Serverside granted fourth patent for photo-card personalisation technology

Source: Serverside

Global technology provider, Serverside Group, has been granted a fourth patent directed at its core card customization architecture, this time by the Australian Patent Office. It follows the successful grant of equivalent patents in Europe (September 2007), India (February 2009) and New Zealand (July 2009).

The patents all center on the core Serverside technology that enables a cardholder to design a financial payment card using a personal photo via an online manipulation tool — see image, attached.

The latest grant is a very strong indication of the likely outcome in other territories yet to come to grant. It not only enhances Serverside Group's competitive position in Australia but represents a clear message to other companies globally providing, or using, similar technology.

The Australian patent grant was officially published on 20 August 2009 under Australian Patent Application No. 2004213957. The application leading to this patent defined the first of three inventions derived from the original worldwide patent family, which itself is one of a number of worldwide patent families applied for in recent years to cover the design, marketing and production of customized financial transaction cards.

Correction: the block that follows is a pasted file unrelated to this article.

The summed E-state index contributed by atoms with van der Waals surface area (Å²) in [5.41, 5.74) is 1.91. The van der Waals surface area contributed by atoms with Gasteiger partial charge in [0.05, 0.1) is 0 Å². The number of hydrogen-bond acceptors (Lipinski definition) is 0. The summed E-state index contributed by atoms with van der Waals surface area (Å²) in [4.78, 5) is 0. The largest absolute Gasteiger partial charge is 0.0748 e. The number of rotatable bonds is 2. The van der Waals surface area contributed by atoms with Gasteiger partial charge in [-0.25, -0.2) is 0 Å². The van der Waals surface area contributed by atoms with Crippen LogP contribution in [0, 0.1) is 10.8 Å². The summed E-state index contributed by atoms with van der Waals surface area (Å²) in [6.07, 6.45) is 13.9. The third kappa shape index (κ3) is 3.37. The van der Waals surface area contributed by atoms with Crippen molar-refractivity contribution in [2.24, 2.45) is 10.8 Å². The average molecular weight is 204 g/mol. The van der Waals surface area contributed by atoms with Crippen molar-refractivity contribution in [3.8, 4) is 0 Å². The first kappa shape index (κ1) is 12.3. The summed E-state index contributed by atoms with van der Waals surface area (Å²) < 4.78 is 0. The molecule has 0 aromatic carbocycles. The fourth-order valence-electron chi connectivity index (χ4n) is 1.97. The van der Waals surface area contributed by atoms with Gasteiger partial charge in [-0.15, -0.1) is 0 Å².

Currently, issuers globally, from small credit unions to global banks, are experiencing strong ROI on the back of card customization programs, which blend seamlessly with the online and mobile environments. A video case study of an issuer that generated an additional US$45 per card per year through increased transactions resulting from a card customization program can be found at

Adam Elgar, President, Serverside Group, commented:

"Having been granted the Australian patent, we are now very confident that we will achieve favorable outcomes in other major jurisdictions and are focusing our attention on the remaining patent applications. The focus at Serverside has always been on innovation and new technologies, so investing in our IP was a priority. The decision by the Australian Patent Office is further justification of this strategy."

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